Christmas At Haslett House

There’s a restoration project underway at a historic home in Wellston, Ohio. The owners have moved mountains bringing this gorgeous old house back from the brink. I got to see inside yesterday as they have been opening it for tours during the holidays.

A man named Charles Haslett had the home built and his family moved in around Christmas in 1909. The home cost about $8,000 to build – well over a million dollars in modern money.

The property was originally an 800 acre farm. Tunnels were built from the home to the barns and one still exists. A small ballroom graces the third floor and all of the rooms have large windows and beautiful woodwork.

Haslett was a local politician and the youngest person to ever be Jackson County Commissioner. He ran for state office, operated a highly successful dairy, owned coal mines and had a number of other business interests. To say he was a hard worker is an understatement.

Here’s the entrance to the tunnel that runs from the home to the carriage house. Imagine being able to get from the house to the carriage without going into the cold!

As part of the tour, they sat our group of 47 participants in the newly restored carriage house, fed us refreshments and told us stories. We learned about the house, the Haslett family and the restoration. We also saw pictures and learned about the golden age of mining in Wellston and nearby Coalton.

In case you don’t know, Wellston was home to one of the finest veins of coal you’ll find anywhere. There was great wealth there and abundant opportunities to be entertained, to shop and to drink.

Mr. Haslett operated a race track very close to his home, a popular destination for harness racing enthusiasts from far and wide. When he grew tired of operating the track, he donated the land to create permanent county fairgrounds.

Countless people have benefited from his generosity and business acumen, particularly the generations of kids who have been involved in 4H.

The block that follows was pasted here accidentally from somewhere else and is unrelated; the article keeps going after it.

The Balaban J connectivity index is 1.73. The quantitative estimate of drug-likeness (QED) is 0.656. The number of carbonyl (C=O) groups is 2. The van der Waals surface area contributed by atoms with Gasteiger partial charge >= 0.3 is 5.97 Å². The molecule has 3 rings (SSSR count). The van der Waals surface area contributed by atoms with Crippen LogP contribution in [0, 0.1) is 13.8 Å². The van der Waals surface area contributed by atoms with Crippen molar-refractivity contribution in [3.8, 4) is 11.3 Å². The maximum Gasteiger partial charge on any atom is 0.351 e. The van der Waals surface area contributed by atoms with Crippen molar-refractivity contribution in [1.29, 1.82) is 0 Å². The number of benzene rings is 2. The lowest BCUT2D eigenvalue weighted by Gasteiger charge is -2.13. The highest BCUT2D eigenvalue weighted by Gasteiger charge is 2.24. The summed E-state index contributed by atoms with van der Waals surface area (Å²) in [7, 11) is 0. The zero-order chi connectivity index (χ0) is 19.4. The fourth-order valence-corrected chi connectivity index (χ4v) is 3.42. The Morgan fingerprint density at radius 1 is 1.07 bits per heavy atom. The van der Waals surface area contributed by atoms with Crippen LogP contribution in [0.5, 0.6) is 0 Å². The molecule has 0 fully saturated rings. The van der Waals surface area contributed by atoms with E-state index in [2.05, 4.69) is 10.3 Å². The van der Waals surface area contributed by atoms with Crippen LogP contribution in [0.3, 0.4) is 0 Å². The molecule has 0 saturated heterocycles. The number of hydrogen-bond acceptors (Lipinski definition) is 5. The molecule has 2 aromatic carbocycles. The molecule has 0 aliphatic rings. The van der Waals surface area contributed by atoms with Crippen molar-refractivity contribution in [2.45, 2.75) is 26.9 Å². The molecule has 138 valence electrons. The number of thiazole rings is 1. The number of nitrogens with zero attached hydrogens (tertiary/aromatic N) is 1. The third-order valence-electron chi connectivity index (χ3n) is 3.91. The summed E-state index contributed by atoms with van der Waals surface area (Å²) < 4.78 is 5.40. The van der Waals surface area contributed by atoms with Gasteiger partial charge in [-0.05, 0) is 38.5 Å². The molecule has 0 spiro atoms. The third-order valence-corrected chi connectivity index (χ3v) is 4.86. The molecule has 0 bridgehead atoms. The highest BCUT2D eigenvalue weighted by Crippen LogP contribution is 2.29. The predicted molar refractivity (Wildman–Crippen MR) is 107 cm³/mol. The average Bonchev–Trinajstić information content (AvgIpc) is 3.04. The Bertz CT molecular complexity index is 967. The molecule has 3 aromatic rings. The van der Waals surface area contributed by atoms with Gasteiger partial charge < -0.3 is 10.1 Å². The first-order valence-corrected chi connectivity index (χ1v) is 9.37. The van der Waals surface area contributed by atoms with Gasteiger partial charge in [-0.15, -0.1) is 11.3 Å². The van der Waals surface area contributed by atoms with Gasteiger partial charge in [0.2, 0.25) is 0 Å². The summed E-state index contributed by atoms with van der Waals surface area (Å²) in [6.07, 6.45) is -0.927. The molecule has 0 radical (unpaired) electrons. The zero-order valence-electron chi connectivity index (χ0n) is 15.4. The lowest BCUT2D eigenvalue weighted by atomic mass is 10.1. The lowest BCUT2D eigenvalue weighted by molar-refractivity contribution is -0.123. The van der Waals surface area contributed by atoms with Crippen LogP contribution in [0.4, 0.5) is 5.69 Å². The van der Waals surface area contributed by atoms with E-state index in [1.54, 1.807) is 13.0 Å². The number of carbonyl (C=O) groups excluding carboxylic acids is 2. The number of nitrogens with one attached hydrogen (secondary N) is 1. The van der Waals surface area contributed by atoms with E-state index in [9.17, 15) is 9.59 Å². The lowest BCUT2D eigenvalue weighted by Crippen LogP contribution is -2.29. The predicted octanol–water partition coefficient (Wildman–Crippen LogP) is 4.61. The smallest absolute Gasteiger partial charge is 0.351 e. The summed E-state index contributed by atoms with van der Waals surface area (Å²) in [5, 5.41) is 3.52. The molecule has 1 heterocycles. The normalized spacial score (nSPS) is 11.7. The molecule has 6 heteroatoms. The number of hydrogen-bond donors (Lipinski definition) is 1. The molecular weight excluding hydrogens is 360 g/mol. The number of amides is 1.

One of Mr Haslett’s daughters inherited the home after his death by suicide in 1939. She eventually sold everything by auction before the property changed hands a number of times.

The home was vacant for a decade or more, left vulnerable to vandals, homeless people and drug deals. At one point, someone pulled up with a truck and carried out doors, stained glass windows and other architectural pieces. They even used chainsaws to remove priceless pocket doors.

I was indignant at the very idea.

The new owners have done beautiful work breathing new life into the place when many others might have jumped ship. They shared pre-renovation pictures and it’s practically unrecognizable. The floors are especially gorgeous.

I really liked the areas with personal touches, things that belonged to the original owners.

It’s so well done, especially given that this is a family working together rather than an organization that might have more volunteers or access to grant funding. Our tour guide was the owners’ daughters. She’s a local teacher who has been doing the research into the home, property and the place in this world occupied by Mr Haslett and his family. She has clearly done her homework and gave a fun tour.

She said they will have more work done in time for the Christmas tour next year. I will absolutely go back. Admission was free but they were accepting donations for the Wellston High School Band.

I’ll share a few more pictures in the Make the Journey Fun Facebook page so be sure to check over there for more.

Blennerhassett In Fall

Yesterday took me to Blennerhassett Island, a state park in West Virginia. I went with friends who had never been there which made the day all the more enjoyable. After all, when you have visited a place many times, it’s pretty neat to see it through someone else’s eyes.

It’s a special place that I been visiting off and on for most of my life and I wrote about it here once. I have some new thoughts to share but for now, I would love to just show you some pictures.

Meet the horses who took us on a wagon ride tour of the island. The one on the right is Sugar and recall that name because I heard it a lot – our tour guide said she’s a bully.

The foliage was amazing and the forest surrounding the mansion positively glowed in the sunlight.

I don’t know why but I always look forward to seeing this room on the mansion tour. The buttery yellow walls, the woman over the mantle who points em toward the bedroom. The built-in cabinets – it all makes me happy.

Their season ends today and the island will be closed until the new season begins in May. The island is home to a magnificent 90 year old walnut grove and is incredibly peaceful. It makes me wish I lived on an island like this with nothing but the company of squirrels and birds

Here’s one last image of this incredible place.

Do you follow Make the Journey Fun on Facebook? I’ll post some bonus pictures there too!